Mrs. Spelman: To ask the Secretary of State for Northern Ireland what training (a) videos and (b) DVDs the Valuation and Lands Agency has produced for its staff and contractors in relation to (i) domestic and (ii) business rates (A) valuations, (B) revaluations and (C) computer-assisted mass appraisal. 
Mrs. Spelman: To ask the Secretary of State for Northern Ireland pursuant to his answer of 5 December 2005, Official Report, columns 10823W, on the Valuation and Lands Agency, from which Government agency the staff are seconded. 
Angela E. Smith:
The two staff are qualified statisticians seconded from the Northern Ireland Statistics and Research Agency, an Agency of the Department of Finance and Personnel.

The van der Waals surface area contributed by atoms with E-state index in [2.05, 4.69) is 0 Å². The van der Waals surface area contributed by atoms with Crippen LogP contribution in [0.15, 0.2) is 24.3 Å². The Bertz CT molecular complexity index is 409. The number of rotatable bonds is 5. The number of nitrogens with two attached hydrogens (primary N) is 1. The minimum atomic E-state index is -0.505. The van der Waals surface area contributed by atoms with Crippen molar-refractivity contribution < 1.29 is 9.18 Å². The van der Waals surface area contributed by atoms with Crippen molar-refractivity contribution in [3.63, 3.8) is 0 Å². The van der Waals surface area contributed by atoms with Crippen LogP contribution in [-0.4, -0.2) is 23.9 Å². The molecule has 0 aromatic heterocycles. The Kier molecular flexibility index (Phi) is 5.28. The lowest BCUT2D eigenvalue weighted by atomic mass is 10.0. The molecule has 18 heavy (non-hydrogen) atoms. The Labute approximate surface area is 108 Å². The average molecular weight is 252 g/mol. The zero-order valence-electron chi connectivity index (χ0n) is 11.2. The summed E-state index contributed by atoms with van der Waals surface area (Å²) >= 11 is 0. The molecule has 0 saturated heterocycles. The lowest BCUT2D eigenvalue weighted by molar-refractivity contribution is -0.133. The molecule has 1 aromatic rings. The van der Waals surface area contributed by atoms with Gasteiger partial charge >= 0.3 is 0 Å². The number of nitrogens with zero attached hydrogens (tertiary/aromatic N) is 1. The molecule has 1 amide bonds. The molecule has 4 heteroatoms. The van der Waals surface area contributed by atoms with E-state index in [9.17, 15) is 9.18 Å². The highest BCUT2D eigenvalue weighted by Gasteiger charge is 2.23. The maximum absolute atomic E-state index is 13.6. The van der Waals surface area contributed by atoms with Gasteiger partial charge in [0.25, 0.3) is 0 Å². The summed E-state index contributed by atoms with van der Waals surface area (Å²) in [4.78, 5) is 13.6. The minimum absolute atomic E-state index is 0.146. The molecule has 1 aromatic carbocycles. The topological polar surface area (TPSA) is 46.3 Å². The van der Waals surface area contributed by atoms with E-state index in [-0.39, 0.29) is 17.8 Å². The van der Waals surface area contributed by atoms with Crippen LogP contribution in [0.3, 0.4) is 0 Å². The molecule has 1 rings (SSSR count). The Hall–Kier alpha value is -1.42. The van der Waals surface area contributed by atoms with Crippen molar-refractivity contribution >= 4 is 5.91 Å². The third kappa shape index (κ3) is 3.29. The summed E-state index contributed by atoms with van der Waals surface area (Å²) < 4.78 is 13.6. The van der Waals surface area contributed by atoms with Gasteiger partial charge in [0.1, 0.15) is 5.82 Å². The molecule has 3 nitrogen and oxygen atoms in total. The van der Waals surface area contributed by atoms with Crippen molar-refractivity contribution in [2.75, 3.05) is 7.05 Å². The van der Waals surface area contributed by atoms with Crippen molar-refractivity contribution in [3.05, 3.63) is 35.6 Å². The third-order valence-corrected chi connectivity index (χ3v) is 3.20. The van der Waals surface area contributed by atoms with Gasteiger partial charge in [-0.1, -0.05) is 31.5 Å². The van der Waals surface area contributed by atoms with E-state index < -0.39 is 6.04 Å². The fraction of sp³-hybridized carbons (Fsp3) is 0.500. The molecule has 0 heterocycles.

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Justine Greening: To ask the Secretary of State for Work and Pensions how many people have found work as a result of Building on New Deal since its launch; whether his Department retained its target to get 600,000 people into work through the scheme; and if he will make a statement. 
Margaret Hodge [holding answer 24 January 2006]: In November 2004 we published a paper setting out our proposals to pilot Building on New Deal (BoND) in 11 Jobcentre Plus Districts. Since that announcement, we have undertaken detailed planning to ensure that the flexibilities set out in the BoND strategy paper can be fully tested.
Margaret Hodge: The seventh annual 'Opportunity for all' report (Cm 6673) sets out the Government's strategy for tackling poverty and social exclusion and reports progress against a range of indicators. Detailed information about the number and proportion of children living in low income households is published in Households Below Average Income 1994/952003/04", available in the Library. The threshold of below 60 per cent. contemporary median income is the most commonly used in reporting trends in low income.